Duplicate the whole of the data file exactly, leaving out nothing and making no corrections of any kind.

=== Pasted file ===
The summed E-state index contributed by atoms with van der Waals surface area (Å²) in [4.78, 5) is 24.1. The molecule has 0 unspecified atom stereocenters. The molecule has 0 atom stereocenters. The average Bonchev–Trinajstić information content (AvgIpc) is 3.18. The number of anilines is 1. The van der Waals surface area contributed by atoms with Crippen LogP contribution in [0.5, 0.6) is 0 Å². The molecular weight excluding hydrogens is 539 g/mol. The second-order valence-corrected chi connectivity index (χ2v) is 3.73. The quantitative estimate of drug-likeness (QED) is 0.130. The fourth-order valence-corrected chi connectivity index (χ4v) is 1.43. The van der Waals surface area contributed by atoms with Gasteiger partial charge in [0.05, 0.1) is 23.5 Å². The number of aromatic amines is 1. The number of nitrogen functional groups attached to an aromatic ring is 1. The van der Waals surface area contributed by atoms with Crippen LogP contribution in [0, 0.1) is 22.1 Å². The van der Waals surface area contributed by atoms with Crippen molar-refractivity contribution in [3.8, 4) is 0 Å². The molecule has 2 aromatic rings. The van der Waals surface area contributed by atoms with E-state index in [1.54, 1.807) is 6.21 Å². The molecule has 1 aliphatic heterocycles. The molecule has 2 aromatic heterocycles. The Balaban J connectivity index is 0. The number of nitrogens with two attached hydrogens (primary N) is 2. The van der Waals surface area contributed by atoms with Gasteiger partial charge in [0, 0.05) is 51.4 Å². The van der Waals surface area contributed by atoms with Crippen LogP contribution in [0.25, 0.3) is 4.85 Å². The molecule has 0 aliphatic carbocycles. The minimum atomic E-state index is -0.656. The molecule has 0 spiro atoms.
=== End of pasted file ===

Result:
The summed E-state index contributed by atoms with van der Waals surface area (Å²) in [4.78, 5) is 24.1. The molecule has 0 unspecified atom stereocenters. The molecule has 0 atom stereocenters. The average Bonchev–Trinajstić information content (AvgIpc) is 3.18. The number of anilines is 1. The van der Waals surface area contributed by atoms with Crippen LogP contribution in [0.5, 0.6) is 0 Å². The molecular weight excluding hydrogens is 539 g/mol. The second-order valence-corrected chi connectivity index (χ2v) is 3.73. The quantitative estimate of drug-likeness (QED) is 0.130. The fourth-order valence-corrected chi connectivity index (χ4v) is 1.43. The van der Waals surface area contributed by atoms with Gasteiger partial charge in [0.05, 0.1) is 23.5 Å². The number of aromatic amines is 1. The number of nitrogen functional groups attached to an aromatic ring is 1. The van der Waals surface area contributed by atoms with Crippen LogP contribution in [0, 0.1) is 22.1 Å². The van der Waals surface area contributed by atoms with Crippen molar-refractivity contribution in [3.8, 4) is 0 Å². The molecule has 2 aromatic rings. The van der Waals surface area contributed by atoms with E-state index in [1.54, 1.807) is 6.21 Å². The molecule has 1 aliphatic heterocycles. The molecule has 2 aromatic heterocycles. The Balaban J connectivity index is 0. The number of nitrogens with two attached hydrogens (primary N) is 2. The van der Waals surface area contributed by atoms with Gasteiger partial charge in [0, 0.05) is 51.4 Å². The van der Waals surface area contributed by atoms with Crippen LogP contribution in [0.25, 0.3) is 4.85 Å². The molecule has 0 aliphatic carbocycles. The minimum atomic E-state index is -0.656. The molecule has 0 spiro atoms.